Boola Moola: Glittering Details of an Investment Banker’s Wealth (continued)

Editor’s note:  Elihu Yale was “a man who liked to live and dress well, surrounded by books and paintings, who maintained a lively interest in the arts, science and religion until the end of his momentous life,” according to Benjamin Zucker and his co-author.

Cover of the book. The image shows Yale at the age of 68 in a portrait by Enoch Seeman the Younger.

Cover of the book. The image shows Yale at the age of 68 in a portrait by Enoch Seeman the Younger.


Their book starts with an absorbing chapter on his ambitious years from age 23 to 50 as an increasingly successful merchant banker for the British East India Company in Madras (Fort St. George), India. His success, the authors say, came from the luck or good management to possess robust resistance to local diseases, “force of character, powers of leadership, business acumen, and a variety of intellectual and spiritual interests.” Permitted to trade on his own account as well as for the company, like Benjamin he became a successful and erudite dealer in gems and jewelry, and he continued the practice for 22 years after returning to London in 1699 with five tons of cargo.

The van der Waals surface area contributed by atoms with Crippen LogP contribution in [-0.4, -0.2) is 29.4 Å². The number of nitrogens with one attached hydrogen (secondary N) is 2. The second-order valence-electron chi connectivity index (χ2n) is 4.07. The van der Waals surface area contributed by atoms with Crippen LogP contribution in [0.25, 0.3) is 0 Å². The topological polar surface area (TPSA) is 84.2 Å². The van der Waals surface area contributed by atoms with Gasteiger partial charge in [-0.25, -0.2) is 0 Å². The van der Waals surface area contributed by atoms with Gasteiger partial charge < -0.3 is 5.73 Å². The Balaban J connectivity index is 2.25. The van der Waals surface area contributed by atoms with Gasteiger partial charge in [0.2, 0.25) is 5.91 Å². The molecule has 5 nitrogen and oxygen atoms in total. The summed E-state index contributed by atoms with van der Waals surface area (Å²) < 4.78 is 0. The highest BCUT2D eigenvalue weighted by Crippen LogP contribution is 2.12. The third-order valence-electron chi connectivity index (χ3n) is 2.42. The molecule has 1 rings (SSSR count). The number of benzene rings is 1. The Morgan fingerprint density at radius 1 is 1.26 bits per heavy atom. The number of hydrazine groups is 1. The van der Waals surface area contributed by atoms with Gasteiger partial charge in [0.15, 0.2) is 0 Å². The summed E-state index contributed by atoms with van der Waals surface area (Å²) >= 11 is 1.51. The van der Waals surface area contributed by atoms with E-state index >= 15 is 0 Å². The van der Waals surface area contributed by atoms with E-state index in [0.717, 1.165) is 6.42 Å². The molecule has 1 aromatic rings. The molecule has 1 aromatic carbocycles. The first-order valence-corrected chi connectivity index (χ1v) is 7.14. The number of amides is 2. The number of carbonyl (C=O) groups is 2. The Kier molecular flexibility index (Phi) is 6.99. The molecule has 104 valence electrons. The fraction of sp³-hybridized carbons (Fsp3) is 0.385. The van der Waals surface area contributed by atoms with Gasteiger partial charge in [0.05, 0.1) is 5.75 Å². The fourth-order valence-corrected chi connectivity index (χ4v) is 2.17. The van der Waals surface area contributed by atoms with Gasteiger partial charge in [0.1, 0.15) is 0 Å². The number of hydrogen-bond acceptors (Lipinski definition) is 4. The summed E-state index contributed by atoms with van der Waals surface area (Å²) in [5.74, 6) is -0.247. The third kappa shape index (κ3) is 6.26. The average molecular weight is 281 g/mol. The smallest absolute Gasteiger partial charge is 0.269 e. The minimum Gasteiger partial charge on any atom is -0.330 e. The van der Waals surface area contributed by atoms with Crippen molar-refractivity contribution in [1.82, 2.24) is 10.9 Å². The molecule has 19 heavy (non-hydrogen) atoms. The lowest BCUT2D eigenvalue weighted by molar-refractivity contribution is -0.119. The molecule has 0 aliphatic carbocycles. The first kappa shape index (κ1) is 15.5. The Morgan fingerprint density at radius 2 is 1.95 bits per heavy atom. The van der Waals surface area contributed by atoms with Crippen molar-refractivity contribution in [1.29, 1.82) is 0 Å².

Most of the objects offered in the auction catalogues are almost impossible to find today, either because they have vanished or because the descriptions are too generic to permit positive identification. (The University owns several, including the portraits of Yale below.) However, the authors found many objects that did belong to Yale, and many others that are very similar to his. As a result, the 140 illustrations not only convey the opulence of Yale’s collections and charities, but also give a glimpse of life among London’s one percent. Some of the treasures can be seen at the University, the British Library, and the Victoria & Albert Museum. (Benjamin really ought to do a “Looking for Elihu” guide to finding them.)



Excerpted from  Elihu Yale: Merchant, Collector, and Patron,
By Diana Scarisbrick and Benjamin Zucker
Copyright © 2014 Thames & Hudson Ltd., London
Reprinted by permission of Thames & Hudson, Inc,

“…un diamant beau et parfait est le vray soleil d’entre
les autres pierres précieuses.”